break out phrasal

break out phrasal
verb (I)
1 ESCAPE to escape from a prison or similar place
(+ of): a plan to break out of jail -see also: breakout
2 WAR/FIRE ETC if something unpleasant such as a fire, war, or disease breaks out, it starts to happen: Several scuffles broke out in the crowd.
3 CHANGE YOUR LIFE to change the way you live or behave, especially because you feel bored: break out of a routine/rut etc: I've got to break out of the same old dull routine or I'll go crazy.
4 break out in spots/a rash etc if you break out in spots etc, a lot of red spots appear on your skin: Talcum powder makes me break out in a rash.
5 break out in a sweat to start sweating (sweat2 (1))

Longman dictionary of contemporary English. 2004.

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Look at other dictionaries:

  • break out — phrasal verb [intransitive] Word forms break out : present tense I/you/we/they break out he/she/it breaks out present participle breaking out past tense broke out past participle broken out 1) if something bad such as a war or disease breaks out …   English dictionary

  • break out — 1) PHRASAL VERB If something such as war, fighting, or disease breaks out, it begins suddenly. [V P] He was 29 when war broke out... [V P] I was in a nightclub in Brixton and a fight broke out. 2) PHRASAL VERB If a prisoner breaks out of a prison …   English dictionary

  • ˌbreak ˈout — phrasal verb 1) if something bad such as a war, fire, or disease breaks out, it starts 2) to start to appear on the skin An ugly rash broke out on my arm.[/ex] 3) to escape from a prison …   Dictionary for writing and speaking English

  • break — break1 [ breık ] (past tense broke [ brouk ] ; past participle broken [ broukən ] ) verb *** ▸ 1 separate into pieces ▸ 2 fail to obey rules ▸ 3 make a hole/cut ▸ 4 destroy someone s confidence ▸ 5 when people learn news ▸ 6 stop for a short time …   Usage of the words and phrases in modern English

  • break — break1 W1S1 [breık] v past tense broke [brəuk US brouk] past participle broken [ˈbrəukən US ˈbrou ] ▬▬▬▬▬▬▬ 1¦(separate into pieces)¦ 2¦(bones)¦ 3¦(machines)¦ 4¦(rules/laws)¦ 5¦(promise/agreement)¦ 6¦(stop/rest)¦ 7¦(end something)¦ …   Dictionary of contemporary English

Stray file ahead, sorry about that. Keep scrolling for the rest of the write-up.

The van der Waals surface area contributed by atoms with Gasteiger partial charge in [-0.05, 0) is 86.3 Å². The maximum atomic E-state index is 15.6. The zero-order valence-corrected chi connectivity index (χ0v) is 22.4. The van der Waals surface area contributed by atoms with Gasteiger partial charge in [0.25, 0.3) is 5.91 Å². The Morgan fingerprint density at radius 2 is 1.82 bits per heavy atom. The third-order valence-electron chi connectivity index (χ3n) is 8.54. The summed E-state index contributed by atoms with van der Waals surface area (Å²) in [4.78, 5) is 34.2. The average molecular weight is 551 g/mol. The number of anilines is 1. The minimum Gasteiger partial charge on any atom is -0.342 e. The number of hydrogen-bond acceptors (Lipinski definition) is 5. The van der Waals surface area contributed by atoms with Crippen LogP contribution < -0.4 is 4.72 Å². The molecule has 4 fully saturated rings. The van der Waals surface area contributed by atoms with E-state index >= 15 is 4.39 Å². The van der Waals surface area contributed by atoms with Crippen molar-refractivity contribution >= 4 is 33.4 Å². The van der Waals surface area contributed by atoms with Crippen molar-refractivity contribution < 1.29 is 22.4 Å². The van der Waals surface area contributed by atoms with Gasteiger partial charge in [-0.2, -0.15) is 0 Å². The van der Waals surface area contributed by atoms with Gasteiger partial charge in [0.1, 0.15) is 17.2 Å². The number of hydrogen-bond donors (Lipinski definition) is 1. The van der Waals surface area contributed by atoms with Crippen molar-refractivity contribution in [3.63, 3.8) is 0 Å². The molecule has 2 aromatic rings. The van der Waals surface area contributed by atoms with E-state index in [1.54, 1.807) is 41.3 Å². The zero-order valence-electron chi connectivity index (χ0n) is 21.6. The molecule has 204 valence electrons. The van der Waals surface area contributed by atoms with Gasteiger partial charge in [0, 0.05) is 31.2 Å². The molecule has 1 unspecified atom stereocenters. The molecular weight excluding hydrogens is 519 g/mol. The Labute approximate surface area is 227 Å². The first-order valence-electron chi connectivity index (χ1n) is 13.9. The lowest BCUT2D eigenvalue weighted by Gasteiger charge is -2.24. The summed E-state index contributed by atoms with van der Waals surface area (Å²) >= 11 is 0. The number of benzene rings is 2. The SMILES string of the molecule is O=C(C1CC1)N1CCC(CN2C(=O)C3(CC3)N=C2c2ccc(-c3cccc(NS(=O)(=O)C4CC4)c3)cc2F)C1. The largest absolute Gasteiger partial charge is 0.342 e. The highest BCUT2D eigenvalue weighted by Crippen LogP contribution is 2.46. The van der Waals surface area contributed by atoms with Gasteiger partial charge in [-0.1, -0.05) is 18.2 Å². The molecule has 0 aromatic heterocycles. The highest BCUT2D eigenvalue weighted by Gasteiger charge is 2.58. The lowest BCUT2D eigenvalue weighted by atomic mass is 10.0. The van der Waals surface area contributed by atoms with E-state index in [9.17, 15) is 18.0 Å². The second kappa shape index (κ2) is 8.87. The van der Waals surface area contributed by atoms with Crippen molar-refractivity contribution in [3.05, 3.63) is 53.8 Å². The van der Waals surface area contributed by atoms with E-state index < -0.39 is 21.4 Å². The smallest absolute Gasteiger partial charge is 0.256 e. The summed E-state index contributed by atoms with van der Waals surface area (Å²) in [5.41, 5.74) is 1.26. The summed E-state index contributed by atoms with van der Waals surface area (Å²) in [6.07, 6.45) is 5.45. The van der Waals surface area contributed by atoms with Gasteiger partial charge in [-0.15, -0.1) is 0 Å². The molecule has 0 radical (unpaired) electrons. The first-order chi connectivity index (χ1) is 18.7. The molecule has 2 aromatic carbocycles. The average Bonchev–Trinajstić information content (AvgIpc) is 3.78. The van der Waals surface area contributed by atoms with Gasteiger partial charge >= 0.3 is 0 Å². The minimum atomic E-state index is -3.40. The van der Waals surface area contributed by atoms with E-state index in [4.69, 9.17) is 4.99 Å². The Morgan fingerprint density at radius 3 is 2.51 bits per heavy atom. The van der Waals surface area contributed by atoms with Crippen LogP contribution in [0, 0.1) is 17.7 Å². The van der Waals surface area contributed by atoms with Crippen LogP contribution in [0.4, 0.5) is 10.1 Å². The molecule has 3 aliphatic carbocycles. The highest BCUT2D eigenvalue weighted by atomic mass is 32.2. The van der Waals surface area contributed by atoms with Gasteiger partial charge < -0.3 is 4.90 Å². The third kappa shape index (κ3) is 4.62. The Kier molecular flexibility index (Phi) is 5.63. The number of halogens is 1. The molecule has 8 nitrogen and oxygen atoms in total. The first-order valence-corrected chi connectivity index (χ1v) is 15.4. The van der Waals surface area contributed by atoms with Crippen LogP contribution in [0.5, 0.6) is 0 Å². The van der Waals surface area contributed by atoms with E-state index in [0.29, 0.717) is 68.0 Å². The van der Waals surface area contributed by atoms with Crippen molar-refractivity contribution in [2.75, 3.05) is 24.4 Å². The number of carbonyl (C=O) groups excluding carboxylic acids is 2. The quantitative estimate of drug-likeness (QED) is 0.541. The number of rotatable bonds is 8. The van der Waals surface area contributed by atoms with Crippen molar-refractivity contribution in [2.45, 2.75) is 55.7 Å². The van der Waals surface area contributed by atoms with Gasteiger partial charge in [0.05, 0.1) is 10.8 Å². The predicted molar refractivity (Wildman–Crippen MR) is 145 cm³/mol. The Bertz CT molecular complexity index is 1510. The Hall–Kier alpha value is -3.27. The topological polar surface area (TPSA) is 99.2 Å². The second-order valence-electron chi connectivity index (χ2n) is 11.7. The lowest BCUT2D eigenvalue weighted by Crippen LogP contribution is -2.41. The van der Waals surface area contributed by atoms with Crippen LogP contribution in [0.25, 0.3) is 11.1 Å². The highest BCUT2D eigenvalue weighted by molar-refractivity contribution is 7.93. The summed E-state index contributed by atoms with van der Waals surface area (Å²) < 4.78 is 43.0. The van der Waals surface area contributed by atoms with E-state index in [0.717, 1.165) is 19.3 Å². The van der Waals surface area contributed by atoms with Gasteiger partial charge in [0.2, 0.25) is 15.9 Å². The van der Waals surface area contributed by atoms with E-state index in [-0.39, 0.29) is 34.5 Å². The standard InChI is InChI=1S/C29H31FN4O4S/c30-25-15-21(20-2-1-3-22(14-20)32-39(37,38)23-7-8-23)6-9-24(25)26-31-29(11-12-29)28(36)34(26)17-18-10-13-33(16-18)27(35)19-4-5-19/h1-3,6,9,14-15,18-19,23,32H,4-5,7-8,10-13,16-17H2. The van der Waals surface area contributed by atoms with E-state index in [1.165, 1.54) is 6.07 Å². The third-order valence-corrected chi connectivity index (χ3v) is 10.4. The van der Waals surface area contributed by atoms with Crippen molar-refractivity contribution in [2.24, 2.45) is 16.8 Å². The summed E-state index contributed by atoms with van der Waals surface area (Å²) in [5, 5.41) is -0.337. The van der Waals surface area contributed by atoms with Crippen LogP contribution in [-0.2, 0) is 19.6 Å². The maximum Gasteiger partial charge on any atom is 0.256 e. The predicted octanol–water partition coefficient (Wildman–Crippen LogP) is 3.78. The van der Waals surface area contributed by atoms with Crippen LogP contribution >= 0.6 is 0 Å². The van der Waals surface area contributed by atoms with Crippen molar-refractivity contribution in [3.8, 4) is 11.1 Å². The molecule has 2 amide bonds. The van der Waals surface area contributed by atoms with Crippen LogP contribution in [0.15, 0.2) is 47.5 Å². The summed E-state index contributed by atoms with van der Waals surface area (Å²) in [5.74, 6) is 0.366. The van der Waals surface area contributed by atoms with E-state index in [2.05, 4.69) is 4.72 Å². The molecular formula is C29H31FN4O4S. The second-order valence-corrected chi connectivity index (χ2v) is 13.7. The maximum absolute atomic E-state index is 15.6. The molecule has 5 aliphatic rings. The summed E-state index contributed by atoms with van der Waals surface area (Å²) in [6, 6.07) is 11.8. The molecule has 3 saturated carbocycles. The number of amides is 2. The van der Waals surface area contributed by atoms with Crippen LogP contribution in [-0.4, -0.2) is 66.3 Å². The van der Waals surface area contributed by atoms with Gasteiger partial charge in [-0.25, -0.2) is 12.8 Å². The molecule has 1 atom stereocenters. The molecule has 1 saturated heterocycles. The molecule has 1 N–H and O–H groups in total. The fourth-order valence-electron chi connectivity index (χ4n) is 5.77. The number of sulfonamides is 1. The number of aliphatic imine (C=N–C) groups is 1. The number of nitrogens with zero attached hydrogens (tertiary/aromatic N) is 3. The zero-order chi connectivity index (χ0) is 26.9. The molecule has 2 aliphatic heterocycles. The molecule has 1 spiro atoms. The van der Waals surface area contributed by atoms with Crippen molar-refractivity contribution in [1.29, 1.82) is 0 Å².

• break — [[t]bre͟ɪk[/t]] ♦ breaks, breaking, broke, broken 1) V ERG When an object breaks or when you break it, it suddenly separates into two or more pieces, often because it has been hit or dropped. [V n] He fell through the window, breaking the glass …   English dictionary

  • break — break1 verb (past broke; past participle broken) 1》 separate into pieces as a result of a blow, shock, or strain.     ↘(of waves) curl over and dissolve into foam.     ↘(of the amniotic fluid surrounding a fetus) be discharged when the sac is… …   English new terms dictionary

  • break away — verb 1. move away or escape suddenly (Freq. 2) The horses broke from the stable Three inmates broke jail Nobody can break out this prison is high security • Syn: ↑break, ↑break out • Derivationally relat …   Useful english dictionary

  • break */*/*/ — I UK [breɪk] / US verb Word forms break : present tense I/you/we/they break he/she/it breaks present participle breaking past tense broke UK [brəʊk] / US [broʊk] past participle broken UK [ˈbrəʊkən] / US [ˈbroʊkən] 1) [transitive] to make… …   English dictionary

  • phrasal verbs —    is a somewhat ungainly term for what is unquestionably one of the more versatile features of English namely, the ability to extend the meaning of verbs by attaching a particle to them. Thus in English we can break up, break off, break down,… …   Dictionary of troublesome word

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